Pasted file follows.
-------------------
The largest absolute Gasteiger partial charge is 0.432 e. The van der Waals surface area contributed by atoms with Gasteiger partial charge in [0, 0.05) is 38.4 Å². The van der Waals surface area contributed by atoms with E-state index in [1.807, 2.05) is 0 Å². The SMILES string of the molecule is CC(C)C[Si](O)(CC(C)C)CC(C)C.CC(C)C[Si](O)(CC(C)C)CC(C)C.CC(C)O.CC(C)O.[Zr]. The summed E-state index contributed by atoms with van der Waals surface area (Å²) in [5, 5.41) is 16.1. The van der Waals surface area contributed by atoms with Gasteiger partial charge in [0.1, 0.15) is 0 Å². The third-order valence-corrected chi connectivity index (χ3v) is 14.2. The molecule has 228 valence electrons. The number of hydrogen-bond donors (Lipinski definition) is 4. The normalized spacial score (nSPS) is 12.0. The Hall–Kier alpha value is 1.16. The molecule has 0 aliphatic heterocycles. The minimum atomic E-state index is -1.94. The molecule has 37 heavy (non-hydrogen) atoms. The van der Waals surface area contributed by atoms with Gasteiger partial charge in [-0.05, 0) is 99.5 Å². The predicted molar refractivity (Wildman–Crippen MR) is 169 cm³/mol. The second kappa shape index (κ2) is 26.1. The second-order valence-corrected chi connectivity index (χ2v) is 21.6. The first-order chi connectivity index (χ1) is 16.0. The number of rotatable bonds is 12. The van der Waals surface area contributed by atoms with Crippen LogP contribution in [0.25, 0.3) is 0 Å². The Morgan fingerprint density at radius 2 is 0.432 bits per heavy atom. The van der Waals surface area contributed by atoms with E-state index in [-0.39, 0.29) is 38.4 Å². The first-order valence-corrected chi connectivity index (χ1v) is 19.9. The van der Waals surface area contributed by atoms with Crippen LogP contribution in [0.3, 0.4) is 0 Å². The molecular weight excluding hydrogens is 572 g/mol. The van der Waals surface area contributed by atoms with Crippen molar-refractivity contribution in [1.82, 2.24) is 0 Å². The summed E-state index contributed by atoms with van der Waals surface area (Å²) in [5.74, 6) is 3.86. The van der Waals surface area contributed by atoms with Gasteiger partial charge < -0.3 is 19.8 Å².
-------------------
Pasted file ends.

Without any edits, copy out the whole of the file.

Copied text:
The largest absolute Gasteiger partial charge is 0.432 e. The van der Waals surface area contributed by atoms with Gasteiger partial charge in [0, 0.05) is 38.4 Å². The van der Waals surface area contributed by atoms with E-state index in [1.807, 2.05) is 0 Å². The SMILES string of the molecule is CC(C)C[Si](O)(CC(C)C)CC(C)C.CC(C)C[Si](O)(CC(C)C)CC(C)C.CC(C)O.CC(C)O.[Zr]. The summed E-state index contributed by atoms with van der Waals surface area (Å²) in [5, 5.41) is 16.1. The van der Waals surface area contributed by atoms with Gasteiger partial charge in [0.1, 0.15) is 0 Å². The third-order valence-corrected chi connectivity index (χ3v) is 14.2. The molecule has 228 valence electrons. The number of hydrogen-bond donors (Lipinski definition) is 4. The normalized spacial score (nSPS) is 12.0. The Hall–Kier alpha value is 1.16. The molecule has 0 aliphatic heterocycles. The minimum atomic E-state index is -1.94. The molecule has 37 heavy (non-hydrogen) atoms. The van der Waals surface area contributed by atoms with Gasteiger partial charge in [-0.05, 0) is 99.5 Å². The predicted molar refractivity (Wildman–Crippen MR) is 169 cm³/mol. The second kappa shape index (κ2) is 26.1. The second-order valence-corrected chi connectivity index (χ2v) is 21.6. The first-order chi connectivity index (χ1) is 16.0. The number of rotatable bonds is 12. The van der Waals surface area contributed by atoms with Crippen LogP contribution in [0.25, 0.3) is 0 Å². The Morgan fingerprint density at radius 2 is 0.432 bits per heavy atom. The van der Waals surface area contributed by atoms with E-state index in [-0.39, 0.29) is 38.4 Å². The first-order valence-corrected chi connectivity index (χ1v) is 19.9. The van der Waals surface area contributed by atoms with Crippen LogP contribution in [0.3, 0.4) is 0 Å². The molecular weight excluding hydrogens is 572 g/mol. The van der Waals surface area contributed by atoms with Crippen molar-refractivity contribution in [1.82, 2.24) is 0 Å². The summed E-state index contributed by atoms with van der Waals surface area (Å²) in [5.74, 6) is 3.86. The van der Waals surface area contributed by atoms with Gasteiger partial charge < -0.3 is 19.8 Å².